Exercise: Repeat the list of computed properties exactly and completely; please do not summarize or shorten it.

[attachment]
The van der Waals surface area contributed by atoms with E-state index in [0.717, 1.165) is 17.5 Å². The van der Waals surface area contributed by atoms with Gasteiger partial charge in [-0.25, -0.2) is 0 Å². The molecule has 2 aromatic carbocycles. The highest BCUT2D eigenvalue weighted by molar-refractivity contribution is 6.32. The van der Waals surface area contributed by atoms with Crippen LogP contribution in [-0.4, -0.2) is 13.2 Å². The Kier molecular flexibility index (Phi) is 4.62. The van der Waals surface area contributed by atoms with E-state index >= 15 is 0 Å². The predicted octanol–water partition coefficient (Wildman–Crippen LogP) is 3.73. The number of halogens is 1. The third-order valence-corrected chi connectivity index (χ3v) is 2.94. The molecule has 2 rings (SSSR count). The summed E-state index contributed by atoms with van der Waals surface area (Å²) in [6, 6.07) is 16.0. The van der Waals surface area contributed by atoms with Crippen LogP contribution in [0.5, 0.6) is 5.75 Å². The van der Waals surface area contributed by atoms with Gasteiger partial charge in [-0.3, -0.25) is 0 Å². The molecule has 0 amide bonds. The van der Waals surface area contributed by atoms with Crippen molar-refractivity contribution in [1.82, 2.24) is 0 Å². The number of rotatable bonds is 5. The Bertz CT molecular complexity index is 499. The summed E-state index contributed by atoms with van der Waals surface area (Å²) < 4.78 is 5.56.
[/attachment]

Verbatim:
The van der Waals surface area contributed by atoms with E-state index in [0.717, 1.165) is 17.5 Å². The van der Waals surface area contributed by atoms with Gasteiger partial charge in [-0.25, -0.2) is 0 Å². The molecule has 2 aromatic carbocycles. The highest BCUT2D eigenvalue weighted by molar-refractivity contribution is 6.32. The van der Waals surface area contributed by atoms with Crippen LogP contribution in [-0.4, -0.2) is 13.2 Å². The Kier molecular flexibility index (Phi) is 4.62. The van der Waals surface area contributed by atoms with E-state index >= 15 is 0 Å². The predicted octanol–water partition coefficient (Wildman–Crippen LogP) is 3.73. The number of halogens is 1. The third-order valence-corrected chi connectivity index (χ3v) is 2.94. The molecule has 2 rings (SSSR count). The summed E-state index contributed by atoms with van der Waals surface area (Å²) in [6, 6.07) is 16.0. The van der Waals surface area contributed by atoms with Crippen LogP contribution in [0.5, 0.6) is 5.75 Å². The van der Waals surface area contributed by atoms with Gasteiger partial charge in [-0.3, -0.25) is 0 Å². The molecule has 0 amide bonds. The van der Waals surface area contributed by atoms with Crippen molar-refractivity contribution in [1.82, 2.24) is 0 Å². The number of rotatable bonds is 5. The Bertz CT molecular complexity index is 499. The summed E-state index contributed by atoms with van der Waals surface area (Å²) < 4.78 is 5.56.